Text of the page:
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Despite India’s booming information technology industry and over 5 million broadband subscribers with a 7% internet usage penetration with over 81 million online users, the rapidly growing BRIC economy still lags far behind China and it’s BRIC colleagues in bridging the “digital divide“.
The 7% penetration online of Indians that are connected to the web pales in comparison with the 32% in China with fewer than 1% of Indians having access to mobile internet services, despite the recent leapfrogging of mobile networks and 3G services into the country.
A Digital Inclusion Index compiled by British risk analysis firm MapleCroft put India in the “extreme risk” category, meaning much of its population was shut out of the so-called “digital revolution.”
India stood at 39 on the index, far behind Russia at 134, Brazil at 110 and China at 103, which were classified as being at “medium risk” from lack of “digital inclusion.”
“Digital inclusion has the potential to bring education to people in countries where educational infrastructure is limited and the development of cadres of teachers is still constrained,” MapleCroft head Alyson Warhurst said.
Digital inclusion is also crucial in helping people take part in economic activities and improves democratic governance, Warhurst added. Broadly defined as social inclusion which ensures that individuals and disadvantaged groups have access to Information and Communication Technologies (ICT) and are able to participate in and benefit from this, digital inclusion has been used to map out social models of disability in developing countries.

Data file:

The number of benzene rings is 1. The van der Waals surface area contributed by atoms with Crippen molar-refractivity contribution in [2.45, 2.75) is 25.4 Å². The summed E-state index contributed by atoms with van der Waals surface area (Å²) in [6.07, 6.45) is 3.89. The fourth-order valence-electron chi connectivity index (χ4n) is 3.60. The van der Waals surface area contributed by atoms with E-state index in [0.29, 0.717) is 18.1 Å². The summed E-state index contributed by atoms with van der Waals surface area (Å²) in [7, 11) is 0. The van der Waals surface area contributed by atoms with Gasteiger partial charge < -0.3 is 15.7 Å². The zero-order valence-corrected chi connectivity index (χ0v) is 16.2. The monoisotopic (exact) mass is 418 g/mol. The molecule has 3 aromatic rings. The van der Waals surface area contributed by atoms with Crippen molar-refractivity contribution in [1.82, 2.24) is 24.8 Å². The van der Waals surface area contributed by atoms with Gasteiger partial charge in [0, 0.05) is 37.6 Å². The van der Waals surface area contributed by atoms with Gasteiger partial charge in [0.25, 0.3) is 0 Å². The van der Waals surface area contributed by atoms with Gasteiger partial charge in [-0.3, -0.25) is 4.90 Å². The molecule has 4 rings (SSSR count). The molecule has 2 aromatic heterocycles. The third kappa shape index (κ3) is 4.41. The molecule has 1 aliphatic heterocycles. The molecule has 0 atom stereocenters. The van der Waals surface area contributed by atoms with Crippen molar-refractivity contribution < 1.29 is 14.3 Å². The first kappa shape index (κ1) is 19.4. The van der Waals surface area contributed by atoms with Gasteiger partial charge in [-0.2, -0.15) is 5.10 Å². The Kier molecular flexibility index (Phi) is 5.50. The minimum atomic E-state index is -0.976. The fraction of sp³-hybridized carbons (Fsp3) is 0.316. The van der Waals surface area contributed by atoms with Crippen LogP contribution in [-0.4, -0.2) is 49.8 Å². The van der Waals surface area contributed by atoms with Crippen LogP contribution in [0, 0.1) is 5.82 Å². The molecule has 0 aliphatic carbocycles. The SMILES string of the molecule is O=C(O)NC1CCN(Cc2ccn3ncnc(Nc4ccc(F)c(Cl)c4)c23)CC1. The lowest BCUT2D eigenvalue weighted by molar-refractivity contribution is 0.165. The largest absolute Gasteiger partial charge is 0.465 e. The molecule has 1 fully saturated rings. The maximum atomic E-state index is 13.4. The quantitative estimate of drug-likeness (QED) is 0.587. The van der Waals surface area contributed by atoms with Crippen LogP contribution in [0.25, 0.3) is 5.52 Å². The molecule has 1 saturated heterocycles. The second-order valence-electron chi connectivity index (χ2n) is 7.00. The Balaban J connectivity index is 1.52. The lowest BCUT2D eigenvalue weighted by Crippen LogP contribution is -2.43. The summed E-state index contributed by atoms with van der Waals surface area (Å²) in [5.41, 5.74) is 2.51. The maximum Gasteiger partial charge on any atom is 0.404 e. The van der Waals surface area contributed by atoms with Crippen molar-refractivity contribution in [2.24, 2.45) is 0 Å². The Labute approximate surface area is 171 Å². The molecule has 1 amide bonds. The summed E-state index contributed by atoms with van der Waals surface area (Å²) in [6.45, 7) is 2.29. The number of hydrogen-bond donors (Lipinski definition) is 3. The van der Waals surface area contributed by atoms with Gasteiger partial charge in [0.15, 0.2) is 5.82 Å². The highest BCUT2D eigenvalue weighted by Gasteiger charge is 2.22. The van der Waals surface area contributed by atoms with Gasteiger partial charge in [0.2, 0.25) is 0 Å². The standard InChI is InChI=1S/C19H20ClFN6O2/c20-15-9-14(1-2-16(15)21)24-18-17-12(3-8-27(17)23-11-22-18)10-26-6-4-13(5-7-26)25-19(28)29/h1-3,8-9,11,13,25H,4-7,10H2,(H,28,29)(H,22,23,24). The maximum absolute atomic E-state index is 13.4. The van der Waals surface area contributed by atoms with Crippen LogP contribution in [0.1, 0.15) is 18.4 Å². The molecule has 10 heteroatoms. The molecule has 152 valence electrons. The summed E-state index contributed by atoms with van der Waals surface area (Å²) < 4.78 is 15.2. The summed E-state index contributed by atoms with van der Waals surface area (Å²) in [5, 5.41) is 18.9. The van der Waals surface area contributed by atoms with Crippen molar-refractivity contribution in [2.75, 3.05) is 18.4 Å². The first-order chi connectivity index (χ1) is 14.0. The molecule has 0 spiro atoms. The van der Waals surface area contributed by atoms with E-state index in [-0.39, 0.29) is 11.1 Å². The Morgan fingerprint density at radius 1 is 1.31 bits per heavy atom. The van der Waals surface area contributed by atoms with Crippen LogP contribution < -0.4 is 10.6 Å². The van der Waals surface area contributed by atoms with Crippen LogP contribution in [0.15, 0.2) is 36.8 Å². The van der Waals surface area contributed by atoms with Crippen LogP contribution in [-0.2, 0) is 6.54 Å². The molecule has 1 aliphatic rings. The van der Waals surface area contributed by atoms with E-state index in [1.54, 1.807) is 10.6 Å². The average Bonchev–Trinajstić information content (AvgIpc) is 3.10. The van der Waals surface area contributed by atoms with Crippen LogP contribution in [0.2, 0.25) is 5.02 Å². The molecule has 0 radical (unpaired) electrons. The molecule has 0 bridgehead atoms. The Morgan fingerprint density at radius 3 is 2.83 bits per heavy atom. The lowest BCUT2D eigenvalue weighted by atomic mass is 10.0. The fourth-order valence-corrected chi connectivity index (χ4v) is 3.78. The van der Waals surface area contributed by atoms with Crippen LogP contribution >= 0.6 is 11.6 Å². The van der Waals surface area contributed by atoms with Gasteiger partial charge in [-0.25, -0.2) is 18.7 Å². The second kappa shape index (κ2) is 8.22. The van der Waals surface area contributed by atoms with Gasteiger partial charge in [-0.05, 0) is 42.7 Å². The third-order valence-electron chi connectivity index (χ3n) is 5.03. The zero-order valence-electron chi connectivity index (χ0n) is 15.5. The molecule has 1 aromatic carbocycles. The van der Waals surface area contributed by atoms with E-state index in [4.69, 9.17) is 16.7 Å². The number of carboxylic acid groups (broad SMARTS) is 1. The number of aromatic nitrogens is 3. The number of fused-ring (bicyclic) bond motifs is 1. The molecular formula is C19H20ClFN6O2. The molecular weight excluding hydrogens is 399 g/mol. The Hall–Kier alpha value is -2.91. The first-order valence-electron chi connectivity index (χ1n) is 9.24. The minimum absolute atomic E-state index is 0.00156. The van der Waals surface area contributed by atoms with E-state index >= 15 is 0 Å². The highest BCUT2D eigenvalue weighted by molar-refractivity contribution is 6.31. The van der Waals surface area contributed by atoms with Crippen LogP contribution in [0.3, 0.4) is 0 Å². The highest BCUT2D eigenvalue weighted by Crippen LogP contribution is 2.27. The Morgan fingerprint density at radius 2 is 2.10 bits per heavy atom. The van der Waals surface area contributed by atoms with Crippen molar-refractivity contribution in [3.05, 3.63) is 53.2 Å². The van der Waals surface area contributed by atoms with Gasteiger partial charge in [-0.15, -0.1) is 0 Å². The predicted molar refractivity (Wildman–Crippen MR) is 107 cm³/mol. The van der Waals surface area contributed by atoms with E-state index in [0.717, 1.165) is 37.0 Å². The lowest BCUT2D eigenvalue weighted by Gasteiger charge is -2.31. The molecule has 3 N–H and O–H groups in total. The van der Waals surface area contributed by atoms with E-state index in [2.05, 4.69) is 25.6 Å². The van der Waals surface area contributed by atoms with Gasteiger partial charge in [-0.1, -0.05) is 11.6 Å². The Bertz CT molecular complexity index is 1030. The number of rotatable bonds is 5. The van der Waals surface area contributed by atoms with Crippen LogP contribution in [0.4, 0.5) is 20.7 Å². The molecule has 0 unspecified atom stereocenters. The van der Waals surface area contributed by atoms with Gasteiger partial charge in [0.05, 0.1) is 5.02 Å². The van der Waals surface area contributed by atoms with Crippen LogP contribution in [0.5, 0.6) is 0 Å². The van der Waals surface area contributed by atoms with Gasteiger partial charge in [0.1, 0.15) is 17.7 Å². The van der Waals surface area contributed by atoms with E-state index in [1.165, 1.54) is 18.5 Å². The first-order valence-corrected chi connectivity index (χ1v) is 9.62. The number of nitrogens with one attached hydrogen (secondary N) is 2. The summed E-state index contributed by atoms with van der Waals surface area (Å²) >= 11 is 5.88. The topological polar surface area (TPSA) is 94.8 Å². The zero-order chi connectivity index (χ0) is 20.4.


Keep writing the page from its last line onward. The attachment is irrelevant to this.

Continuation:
The survey looked at 186 countries to identify those nations whose populations were being stifled by a lack of “digital inclusion.” It used 10 indicators to assess to communications technology including mobile and broadband subscriptions.
Despite strong economic growth, the BRIC nations are still significantly outperformed by developed nations in the Digital Inclusion Index.
The countries with the best access to communications technologies included the Netherlands which was top at 186, Sweden at 183 and Britain came in 182nd.
Of the 39 countries rated at “extreme risk”, 29 were from sub-Saharan Africa, with Niger ranked number one, Chad number two and Ethiopia number three.